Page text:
What is mission? Part 2: Mission to the glory of God
Posted on: 14th November 2023
David Williams is the Director of Training and Development for CMS, based at St Andrew’s Hall in Melbourne, Australia. In this second of a four-part series, he talks about the true goal of mission: to bring glory to God.
In Part 1 of this series, David Williams discussed “The problem of ‘Mission as Growth.’”
The growth narrative
In the first article in this series, we reviewed some problems with the ‘mission as growth’ narrative. We noted that growth is not guaranteed in Scripture; that the Bible puts a degree of separation between church growth and human agency; that Western capitalism assumes that growth is good; and that an undue focus on growth exposes us to some practical challenges as we serve in mission.
Despite these problems, we grieve when people do not know the Lord Jesus and delight when they put their trust in him. How can we not eagerly desire gospel growth when people’s eternal salvation is at stake?
Let me summarise our question: how do we care about growth without making growth an ultimate good—that is, a good in its own right? In the previous article I suggested that one way to do this is to define the ultimate goal or purpose of mission in relation to God. Rather that thinking that mission is ultimately about the growth of the church, I suggest that mission is ultimately about the glory of God.
Mission as God’s glory
In the book of Ezekiel, God acts to preserve the honour and glory of his name.
God works consistently throughout the narrative for the sake of his holy name. For the people of Israel, perhaps it felt as though God was changing his mind. However, Ezekiel makes it clear that this is not the case. In the early chapters of the prophecy, God removes his presence from Jerusalem and reveals himself to Ezekiel in exile. God withdraws from Jerusalem because the people who represent him are bringing his name into disgrace. They are worshipping idols within the Jerusalem temple. The very people who were called to reflect the divine name are in fact bringing shame to the name of the Lord. So God withdraws.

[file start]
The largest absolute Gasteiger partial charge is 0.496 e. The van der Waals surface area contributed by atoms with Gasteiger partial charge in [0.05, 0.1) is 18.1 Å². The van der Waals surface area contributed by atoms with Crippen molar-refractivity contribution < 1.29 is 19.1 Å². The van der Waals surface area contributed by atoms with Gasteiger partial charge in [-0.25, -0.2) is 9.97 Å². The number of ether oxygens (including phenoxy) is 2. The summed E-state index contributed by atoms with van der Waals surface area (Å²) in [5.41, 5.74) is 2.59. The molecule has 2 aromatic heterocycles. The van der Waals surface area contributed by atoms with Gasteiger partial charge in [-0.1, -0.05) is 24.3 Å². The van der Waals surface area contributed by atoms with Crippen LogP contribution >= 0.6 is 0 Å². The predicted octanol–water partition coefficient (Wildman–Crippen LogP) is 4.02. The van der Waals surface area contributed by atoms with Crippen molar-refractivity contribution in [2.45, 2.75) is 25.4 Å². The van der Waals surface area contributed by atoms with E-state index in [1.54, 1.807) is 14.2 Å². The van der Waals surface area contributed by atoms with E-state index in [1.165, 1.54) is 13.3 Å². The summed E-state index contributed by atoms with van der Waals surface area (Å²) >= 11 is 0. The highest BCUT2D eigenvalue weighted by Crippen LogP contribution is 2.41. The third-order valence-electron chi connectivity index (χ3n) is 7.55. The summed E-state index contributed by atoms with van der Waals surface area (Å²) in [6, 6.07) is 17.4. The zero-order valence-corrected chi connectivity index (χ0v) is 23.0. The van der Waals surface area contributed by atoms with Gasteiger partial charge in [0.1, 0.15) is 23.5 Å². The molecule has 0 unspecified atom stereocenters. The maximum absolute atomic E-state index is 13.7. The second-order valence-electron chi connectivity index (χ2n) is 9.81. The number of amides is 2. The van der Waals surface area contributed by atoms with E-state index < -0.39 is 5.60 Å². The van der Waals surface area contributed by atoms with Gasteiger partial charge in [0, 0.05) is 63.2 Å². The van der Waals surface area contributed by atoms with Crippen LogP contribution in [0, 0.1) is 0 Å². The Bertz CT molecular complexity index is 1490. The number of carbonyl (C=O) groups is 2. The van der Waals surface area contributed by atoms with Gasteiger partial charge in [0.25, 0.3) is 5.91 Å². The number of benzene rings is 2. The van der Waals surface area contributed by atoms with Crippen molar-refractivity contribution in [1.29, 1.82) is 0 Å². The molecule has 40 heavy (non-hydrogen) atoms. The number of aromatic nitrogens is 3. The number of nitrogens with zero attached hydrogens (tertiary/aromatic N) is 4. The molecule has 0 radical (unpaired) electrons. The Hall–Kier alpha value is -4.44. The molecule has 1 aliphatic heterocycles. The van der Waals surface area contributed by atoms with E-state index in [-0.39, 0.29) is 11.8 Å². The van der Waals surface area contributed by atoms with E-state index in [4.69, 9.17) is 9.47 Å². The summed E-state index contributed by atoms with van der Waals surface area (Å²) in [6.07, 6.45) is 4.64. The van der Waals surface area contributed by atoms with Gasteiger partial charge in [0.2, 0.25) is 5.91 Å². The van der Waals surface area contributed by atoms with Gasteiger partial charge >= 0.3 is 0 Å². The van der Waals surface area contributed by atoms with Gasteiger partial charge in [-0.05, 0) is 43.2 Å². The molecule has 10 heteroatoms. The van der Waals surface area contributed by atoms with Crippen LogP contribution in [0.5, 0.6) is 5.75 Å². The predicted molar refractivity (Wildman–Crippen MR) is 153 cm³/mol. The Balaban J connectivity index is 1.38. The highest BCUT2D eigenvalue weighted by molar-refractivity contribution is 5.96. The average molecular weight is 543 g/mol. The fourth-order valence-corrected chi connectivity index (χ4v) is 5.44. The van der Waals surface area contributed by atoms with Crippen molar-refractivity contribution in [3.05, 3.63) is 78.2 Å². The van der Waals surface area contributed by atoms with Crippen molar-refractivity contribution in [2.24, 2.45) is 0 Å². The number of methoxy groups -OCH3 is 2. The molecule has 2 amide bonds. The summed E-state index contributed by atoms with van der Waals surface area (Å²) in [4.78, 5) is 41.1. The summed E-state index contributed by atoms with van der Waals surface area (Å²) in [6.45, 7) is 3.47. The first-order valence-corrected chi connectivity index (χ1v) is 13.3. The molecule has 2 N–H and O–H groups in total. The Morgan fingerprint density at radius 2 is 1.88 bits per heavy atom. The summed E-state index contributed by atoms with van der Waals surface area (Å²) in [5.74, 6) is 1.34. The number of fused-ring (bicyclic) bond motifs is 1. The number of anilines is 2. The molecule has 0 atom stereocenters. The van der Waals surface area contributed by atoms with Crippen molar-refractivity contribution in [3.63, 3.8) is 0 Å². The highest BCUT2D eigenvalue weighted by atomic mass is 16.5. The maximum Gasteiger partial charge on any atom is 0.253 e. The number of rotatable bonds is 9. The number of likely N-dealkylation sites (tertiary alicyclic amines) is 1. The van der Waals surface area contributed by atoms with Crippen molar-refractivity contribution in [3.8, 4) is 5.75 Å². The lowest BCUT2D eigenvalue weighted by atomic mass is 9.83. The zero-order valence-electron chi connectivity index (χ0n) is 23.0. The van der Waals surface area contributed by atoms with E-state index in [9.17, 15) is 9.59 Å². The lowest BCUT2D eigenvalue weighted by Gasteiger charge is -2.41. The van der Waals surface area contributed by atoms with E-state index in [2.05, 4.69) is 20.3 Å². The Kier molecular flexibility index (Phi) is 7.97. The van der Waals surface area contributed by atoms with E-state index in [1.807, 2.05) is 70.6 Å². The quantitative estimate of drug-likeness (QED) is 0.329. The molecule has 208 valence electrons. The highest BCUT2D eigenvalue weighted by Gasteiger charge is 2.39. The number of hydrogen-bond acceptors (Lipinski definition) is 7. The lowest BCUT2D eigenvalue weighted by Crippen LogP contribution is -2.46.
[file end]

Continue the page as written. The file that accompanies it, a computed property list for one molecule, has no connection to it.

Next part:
Later in the book, the foreign nations are saying that the God of Israel has not been able to protect His people. God will now restore Israel out of exile for the sake of his holy name.
“Therefore say to the Israelites, ‘This is what the Sovereign Lord says: it is not for your sake, people of Israel, that I am going to do these things, but for the sake of my holy name, which you have profaned among the nations where you have gone. I will show the holiness of my great name, which has been profaned among the nations, the name you have profaned among them. Then the nations will know that I am the Lord, declares the Sovereign Lord, when I am proved holy through you before their eyes.” (Ezekiel 36:22-23)
God has removed Israel from the land, then restored Israel to their land. He has acted consistently for the sake of his glory.
We see this theme being repeated over and over again in the Bible. Our God is a holy God. He delights when his people reflect his love, justice and mercy. However, he will separate himself from the profane. When his people rebel against him, he will act in judgement. We see God engaging with his people and also withdrawing from his people in both the Old and New Testaments.
John Piper’s classic book Let the Nations Be Glad develops a similar argument. Piper suggests that the ultimate goal of mission is not just to bring salvation to the nations, but to see God’s name being glorified throughout the world. God is magnified as the nations praise him. The goal of mission is God’s glory—and God is glorified as the nations sing his praise. We are therefore called to mission not in order to tick off the remaining unreached people groups so that the Lord Jesus might return; but to see our great God praised and glorified as the nations are glad in him. This echoes the wonderful missiology of Psalm 67.
May God be gracious to us and bless us
and make his face shine on us –
2 so that your ways may be known on earth,
your salvation among all nations.
3 May the peoples praise you, God;
may all the peoples praise you. (Psalm 67:1-3)
The practice of mission
When we define the ultimate purpose of mission as being the glory of God, this informs our thinking about the praxis of mission. In particular, it helps us to reflect not only on what is accomplished in mission, but also on how these things are accomplished. It is not healthy for a church to grow because the pastor is a coercive bully. In these circumstances, a church may be growing but God is not glorified in the process. The way that we conduct ourselves in mission is every bit as important as the specific outcomes of our mission activity. In the next article, we will focus on how we hold these two things together—engaging in the activities of mission as virtuous practices.